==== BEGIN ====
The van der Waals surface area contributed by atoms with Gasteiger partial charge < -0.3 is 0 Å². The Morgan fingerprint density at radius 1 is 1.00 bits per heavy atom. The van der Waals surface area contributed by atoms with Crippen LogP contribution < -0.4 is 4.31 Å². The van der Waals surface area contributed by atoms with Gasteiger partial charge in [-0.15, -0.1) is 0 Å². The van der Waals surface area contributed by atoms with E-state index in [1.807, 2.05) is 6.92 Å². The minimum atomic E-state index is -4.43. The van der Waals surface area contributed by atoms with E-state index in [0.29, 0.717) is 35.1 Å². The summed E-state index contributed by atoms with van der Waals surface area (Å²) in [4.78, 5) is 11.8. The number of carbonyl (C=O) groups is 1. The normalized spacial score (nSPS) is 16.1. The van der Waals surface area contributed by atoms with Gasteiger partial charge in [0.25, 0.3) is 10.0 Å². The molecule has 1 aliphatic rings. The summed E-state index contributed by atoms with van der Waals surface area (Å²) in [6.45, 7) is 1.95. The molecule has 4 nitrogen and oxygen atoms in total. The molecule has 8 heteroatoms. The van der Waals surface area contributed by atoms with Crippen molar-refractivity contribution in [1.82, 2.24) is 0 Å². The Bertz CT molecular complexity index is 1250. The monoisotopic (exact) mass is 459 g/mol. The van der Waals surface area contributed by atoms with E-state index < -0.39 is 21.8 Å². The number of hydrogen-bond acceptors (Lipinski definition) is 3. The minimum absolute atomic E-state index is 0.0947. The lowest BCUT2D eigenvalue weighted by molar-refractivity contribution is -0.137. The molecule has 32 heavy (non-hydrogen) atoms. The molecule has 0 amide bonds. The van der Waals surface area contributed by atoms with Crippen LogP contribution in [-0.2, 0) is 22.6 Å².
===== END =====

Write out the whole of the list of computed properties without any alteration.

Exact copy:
The van der Waals surface area contributed by atoms with Gasteiger partial charge < -0.3 is 0 Å². The Morgan fingerprint density at radius 1 is 1.00 bits per heavy atom. The van der Waals surface area contributed by atoms with Crippen LogP contribution < -0.4 is 4.31 Å². The van der Waals surface area contributed by atoms with Gasteiger partial charge in [-0.15, -0.1) is 0 Å². The van der Waals surface area contributed by atoms with E-state index in [1.807, 2.05) is 6.92 Å². The minimum atomic E-state index is -4.43. The van der Waals surface area contributed by atoms with E-state index in [0.29, 0.717) is 35.1 Å². The summed E-state index contributed by atoms with van der Waals surface area (Å²) in [4.78, 5) is 11.8. The number of carbonyl (C=O) groups is 1. The normalized spacial score (nSPS) is 16.1. The van der Waals surface area contributed by atoms with Gasteiger partial charge in [0.25, 0.3) is 10.0 Å². The molecule has 1 aliphatic rings. The summed E-state index contributed by atoms with van der Waals surface area (Å²) in [6.45, 7) is 1.95. The molecule has 4 nitrogen and oxygen atoms in total. The molecule has 8 heteroatoms. The van der Waals surface area contributed by atoms with Crippen molar-refractivity contribution in [1.82, 2.24) is 0 Å². The Bertz CT molecular complexity index is 1250. The monoisotopic (exact) mass is 459 g/mol. The van der Waals surface area contributed by atoms with E-state index < -0.39 is 21.8 Å². The number of hydrogen-bond acceptors (Lipinski definition) is 3. The minimum absolute atomic E-state index is 0.0947. The lowest BCUT2D eigenvalue weighted by molar-refractivity contribution is -0.137. The molecule has 32 heavy (non-hydrogen) atoms. The molecule has 0 amide bonds. The van der Waals surface area contributed by atoms with Crippen LogP contribution in [-0.2, 0) is 22.6 Å².